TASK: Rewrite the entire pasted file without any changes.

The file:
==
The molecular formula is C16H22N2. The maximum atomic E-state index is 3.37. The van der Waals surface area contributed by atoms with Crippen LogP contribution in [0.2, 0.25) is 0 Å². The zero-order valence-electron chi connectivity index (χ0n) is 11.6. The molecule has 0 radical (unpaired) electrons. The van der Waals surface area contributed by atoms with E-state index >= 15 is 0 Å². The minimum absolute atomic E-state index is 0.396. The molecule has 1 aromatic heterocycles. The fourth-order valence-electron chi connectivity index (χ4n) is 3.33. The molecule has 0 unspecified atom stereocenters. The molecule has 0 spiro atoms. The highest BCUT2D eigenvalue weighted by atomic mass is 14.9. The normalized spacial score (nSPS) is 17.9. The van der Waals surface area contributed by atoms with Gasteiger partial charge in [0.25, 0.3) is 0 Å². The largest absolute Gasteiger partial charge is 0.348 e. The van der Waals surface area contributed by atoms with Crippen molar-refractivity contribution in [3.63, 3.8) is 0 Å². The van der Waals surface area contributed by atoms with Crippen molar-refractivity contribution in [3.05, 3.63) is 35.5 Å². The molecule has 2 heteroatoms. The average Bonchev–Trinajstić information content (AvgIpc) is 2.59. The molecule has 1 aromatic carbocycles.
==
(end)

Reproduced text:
The molecular formula is C16H22N2. The maximum atomic E-state index is 3.37. The van der Waals surface area contributed by atoms with Crippen LogP contribution in [0.2, 0.25) is 0 Å². The zero-order valence-electron chi connectivity index (χ0n) is 11.6. The molecule has 0 radical (unpaired) electrons. The van der Waals surface area contributed by atoms with E-state index >= 15 is 0 Å². The minimum absolute atomic E-state index is 0.396. The molecule has 1 aromatic heterocycles. The fourth-order valence-electron chi connectivity index (χ4n) is 3.33. The molecule has 0 unspecified atom stereocenters. The molecule has 0 spiro atoms. The highest BCUT2D eigenvalue weighted by atomic mass is 14.9. The normalized spacial score (nSPS) is 17.9. The van der Waals surface area contributed by atoms with Gasteiger partial charge in [0.25, 0.3) is 0 Å². The largest absolute Gasteiger partial charge is 0.348 e. The van der Waals surface area contributed by atoms with Crippen molar-refractivity contribution in [3.63, 3.8) is 0 Å². The van der Waals surface area contributed by atoms with Crippen molar-refractivity contribution in [3.05, 3.63) is 35.5 Å². The molecule has 2 heteroatoms. The average Bonchev–Trinajstić information content (AvgIpc) is 2.59. The molecule has 1 aromatic carbocycles.